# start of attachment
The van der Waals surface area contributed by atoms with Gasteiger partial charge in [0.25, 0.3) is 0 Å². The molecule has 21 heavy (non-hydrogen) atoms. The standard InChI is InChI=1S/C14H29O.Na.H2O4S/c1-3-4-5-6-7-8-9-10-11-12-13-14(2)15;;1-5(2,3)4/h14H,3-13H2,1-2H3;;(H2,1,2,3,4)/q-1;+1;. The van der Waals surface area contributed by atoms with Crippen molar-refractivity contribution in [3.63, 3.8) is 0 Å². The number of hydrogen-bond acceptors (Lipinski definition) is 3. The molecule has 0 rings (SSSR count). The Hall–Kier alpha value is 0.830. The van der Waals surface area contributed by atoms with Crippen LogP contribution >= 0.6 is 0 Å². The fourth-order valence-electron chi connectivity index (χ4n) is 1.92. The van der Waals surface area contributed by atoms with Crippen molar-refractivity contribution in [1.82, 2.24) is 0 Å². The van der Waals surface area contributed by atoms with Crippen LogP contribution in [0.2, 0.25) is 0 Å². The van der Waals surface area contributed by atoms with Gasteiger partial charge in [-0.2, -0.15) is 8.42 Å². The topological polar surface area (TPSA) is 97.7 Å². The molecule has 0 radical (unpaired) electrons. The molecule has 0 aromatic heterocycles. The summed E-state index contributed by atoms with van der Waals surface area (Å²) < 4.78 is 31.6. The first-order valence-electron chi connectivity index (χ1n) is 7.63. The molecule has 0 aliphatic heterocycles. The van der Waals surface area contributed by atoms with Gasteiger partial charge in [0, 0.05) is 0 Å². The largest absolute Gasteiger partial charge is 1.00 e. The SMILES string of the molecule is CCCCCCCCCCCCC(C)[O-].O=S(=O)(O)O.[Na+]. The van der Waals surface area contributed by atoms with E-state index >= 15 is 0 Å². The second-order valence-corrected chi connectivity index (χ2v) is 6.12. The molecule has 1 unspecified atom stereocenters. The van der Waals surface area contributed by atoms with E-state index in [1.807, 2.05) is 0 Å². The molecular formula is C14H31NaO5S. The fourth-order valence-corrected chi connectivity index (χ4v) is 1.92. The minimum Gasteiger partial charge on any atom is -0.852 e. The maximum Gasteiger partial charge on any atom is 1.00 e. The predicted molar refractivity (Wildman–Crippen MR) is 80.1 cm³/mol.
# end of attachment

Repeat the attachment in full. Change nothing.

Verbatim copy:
The van der Waals surface area contributed by atoms with Gasteiger partial charge in [0.25, 0.3) is 0 Å². The molecule has 21 heavy (non-hydrogen) atoms. The standard InChI is InChI=1S/C14H29O.Na.H2O4S/c1-3-4-5-6-7-8-9-10-11-12-13-14(2)15;;1-5(2,3)4/h14H,3-13H2,1-2H3;;(H2,1,2,3,4)/q-1;+1;. The van der Waals surface area contributed by atoms with Crippen molar-refractivity contribution in [3.63, 3.8) is 0 Å². The number of hydrogen-bond acceptors (Lipinski definition) is 3. The molecule has 0 rings (SSSR count). The Hall–Kier alpha value is 0.830. The van der Waals surface area contributed by atoms with Crippen LogP contribution >= 0.6 is 0 Å². The fourth-order valence-electron chi connectivity index (χ4n) is 1.92. The van der Waals surface area contributed by atoms with Crippen molar-refractivity contribution in [1.82, 2.24) is 0 Å². The van der Waals surface area contributed by atoms with Crippen LogP contribution in [0.2, 0.25) is 0 Å². The van der Waals surface area contributed by atoms with Gasteiger partial charge in [-0.2, -0.15) is 8.42 Å². The topological polar surface area (TPSA) is 97.7 Å². The molecule has 0 radical (unpaired) electrons. The molecule has 0 aromatic heterocycles. The summed E-state index contributed by atoms with van der Waals surface area (Å²) < 4.78 is 31.6. The first-order valence-electron chi connectivity index (χ1n) is 7.63. The molecule has 0 aliphatic heterocycles. The van der Waals surface area contributed by atoms with Gasteiger partial charge in [0, 0.05) is 0 Å². The largest absolute Gasteiger partial charge is 1.00 e. The SMILES string of the molecule is CCCCCCCCCCCCC(C)[O-].O=S(=O)(O)O.[Na+]. The van der Waals surface area contributed by atoms with E-state index >= 15 is 0 Å². The second-order valence-corrected chi connectivity index (χ2v) is 6.12. The molecule has 1 unspecified atom stereocenters. The van der Waals surface area contributed by atoms with E-state index in [1.807, 2.05) is 0 Å². The molecular formula is C14H31NaO5S. The fourth-order valence-corrected chi connectivity index (χ4v) is 1.92. The minimum Gasteiger partial charge on any atom is -0.852 e. The maximum Gasteiger partial charge on any atom is 1.00 e. The predicted molar refractivity (Wildman–Crippen MR) is 80.1 cm³/mol.